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PostPosted: Sun May 07, 2017 7:39 pm 
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Well at least math still works.

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PostPosted: Mon May 08, 2017 9:11 pm 
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:D Frelga! Thanks for the smile. It is always comforting to know math still works.


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PostPosted: Mon May 08, 2017 11:09 pm 
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Wrong within normal parameters
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Except the polls underestimated Macron's support by more than 10 points. It was a worse miss than Brexit or Trump, they just happened to get the winner right.


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PostPosted: Tue May 09, 2017 12:28 am 
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Dave_LF wrote:
Except the polls underestimated Macron's support by more than 10 points. It was a worse miss than Brexit or Trump, they just happened to get the winner right.


That is wrong. Most early May polls predicted that Macron would earn slightly above 60 per cent of the vote. So yes, most polls underestimated Macron's lead but only by 3 to 5 per cent. https://fr.m.wikipedia.org/wiki/Liste_d ... se_de_2017


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PostPosted: Tue May 09, 2017 1:56 am 
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Even if that's true, it is interesting that the pollsters underestimated the "populist" movement each time.

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PostPosted: Tue May 09, 2017 7:54 am 
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538 has an article on this exact topic - they share Dave_LF's assessment that the gap between the actual result and the final aggregated polls was about ten points:

https://fivethirtyeight.com/features/macron-won-but-the-french-polls-were-way-off/

yovargas wrote:
Even if that's true, it is interesting that the pollsters underestimated the "populist" movement each time.


In this case, they actually overestimated it, as has been common for right-wing populist parties in Europe (the 538 article gives some other examples). It's interesting, therefore, that they underestimated the support for both Brexit and Trump.


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PostPosted: Tue May 09, 2017 12:01 pm 
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Ah, my mistake, I misunderstood.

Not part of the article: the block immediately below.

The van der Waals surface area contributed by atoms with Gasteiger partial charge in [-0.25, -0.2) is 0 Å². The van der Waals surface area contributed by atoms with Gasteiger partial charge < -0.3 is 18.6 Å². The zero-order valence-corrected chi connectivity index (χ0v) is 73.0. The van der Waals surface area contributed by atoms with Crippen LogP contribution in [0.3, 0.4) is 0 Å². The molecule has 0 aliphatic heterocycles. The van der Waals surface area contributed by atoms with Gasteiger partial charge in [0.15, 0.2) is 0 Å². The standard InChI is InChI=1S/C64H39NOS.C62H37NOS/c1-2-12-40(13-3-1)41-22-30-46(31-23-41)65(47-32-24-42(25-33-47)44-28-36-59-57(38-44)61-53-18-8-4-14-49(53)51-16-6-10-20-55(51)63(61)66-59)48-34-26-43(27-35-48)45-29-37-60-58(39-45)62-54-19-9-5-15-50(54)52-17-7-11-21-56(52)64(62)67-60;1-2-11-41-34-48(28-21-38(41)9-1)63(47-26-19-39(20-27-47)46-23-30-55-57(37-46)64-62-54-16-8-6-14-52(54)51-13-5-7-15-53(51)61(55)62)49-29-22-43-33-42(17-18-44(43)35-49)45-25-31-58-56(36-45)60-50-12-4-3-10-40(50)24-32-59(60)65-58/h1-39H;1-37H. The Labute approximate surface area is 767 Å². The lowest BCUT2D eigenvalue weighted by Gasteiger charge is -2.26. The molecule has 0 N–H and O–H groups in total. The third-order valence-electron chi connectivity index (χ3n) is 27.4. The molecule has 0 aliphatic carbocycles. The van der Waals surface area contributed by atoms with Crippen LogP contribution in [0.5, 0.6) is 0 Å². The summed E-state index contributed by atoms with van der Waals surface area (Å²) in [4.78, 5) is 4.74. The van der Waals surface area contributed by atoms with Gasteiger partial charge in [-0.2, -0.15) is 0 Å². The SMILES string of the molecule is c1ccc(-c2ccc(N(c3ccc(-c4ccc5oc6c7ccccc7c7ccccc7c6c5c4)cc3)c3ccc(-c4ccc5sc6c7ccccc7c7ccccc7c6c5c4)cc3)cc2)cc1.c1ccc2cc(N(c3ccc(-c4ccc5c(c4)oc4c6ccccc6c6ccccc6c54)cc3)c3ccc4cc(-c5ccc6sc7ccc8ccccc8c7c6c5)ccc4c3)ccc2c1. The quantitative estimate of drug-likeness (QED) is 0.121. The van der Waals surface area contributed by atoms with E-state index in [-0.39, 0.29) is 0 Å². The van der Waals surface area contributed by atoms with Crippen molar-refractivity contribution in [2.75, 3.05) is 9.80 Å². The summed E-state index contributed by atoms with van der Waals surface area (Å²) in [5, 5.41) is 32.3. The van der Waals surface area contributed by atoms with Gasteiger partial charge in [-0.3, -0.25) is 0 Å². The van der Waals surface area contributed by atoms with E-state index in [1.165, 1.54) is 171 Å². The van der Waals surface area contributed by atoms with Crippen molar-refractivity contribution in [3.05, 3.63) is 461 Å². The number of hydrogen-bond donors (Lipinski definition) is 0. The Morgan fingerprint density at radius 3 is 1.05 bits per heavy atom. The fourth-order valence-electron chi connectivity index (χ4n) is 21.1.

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PostPosted: Tue May 09, 2017 12:17 pm 
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Túrin Turambar wrote:
538 has an article on this exact topic - they share Dave_LF's assessment that the gap between the actual result and the final aggregated polls was about ten points

It's more that I share their opinion, if we're going to be honest :):
Quote:
The average poll conducted in the final two weeks of the campaign gave Macron a far smaller lead (22 percentage points) than he ended up winning by (32 points), for a 10-point miss.
...
The previous largest error, 8.4 percentage points, occurred in 2002, when just a single public poll was conducted in the final two weeks of the campaign. This year, 18 surveys were conducted during the same period. Not one of them had Macron winning by as large a margin as he won by.

They go on to point out that if you only consider polls from May, the miss becomes a slightly better 8.1 points.


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PostPosted: Sun Jun 04, 2017 6:48 pm 
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They both under and over estimated the populist movement in Europe.

Although LePen did not win, it did come down to two candidates who were both outside the mainstream political flow in France. There is a pretty strong anti-establishment trend going on around the western world right now, at the same time that the leadership of the western world seems to be failing at the job. They over-estimated in that LePen did not win, the under-estimated in that an outsider did win and LePen made it into the top two.

Personally, although I do not care for her at all, I was hoping to see LePen win for the entertainment value.

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PostPosted: Mon Jun 19, 2017 11:06 pm 
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When the result was announced, I speculated how Macron would govern as an independent with a legislature dominated by the mainstream parties. But in a development that is, I think, more surprising than Macron's original victory, his party and its allies have won a sizeable absolute majority in the Assembly.

REM and allies: 350
Republicans and allies (parliamentary right): 137
Socialists and allies (parliamentary left): 44
National Front (Le Pen): 8
Unsubmissive France (Mélenchon): 17
Others: 21

Given that Macron's Party didn't exist two years ago and France has had a relatively-stable two-party system since the foundation of the Fifth Republic in the 1960s (interrupted by the National Front) it seems hard to me to overstate just how massive this is. It'd be like the leader of a third party which hasn't even been founded yet winning the 2020 U.S. Presidential election along with over 300 seats in the House of Representatives.

It's also interesting that, in spite of the narrative of voters going for more and more extreme options, the French electorate has moved decisively to the centre. The National Front and Unsubmissive France, for the hopes of their leaders, fared fairly poorly.


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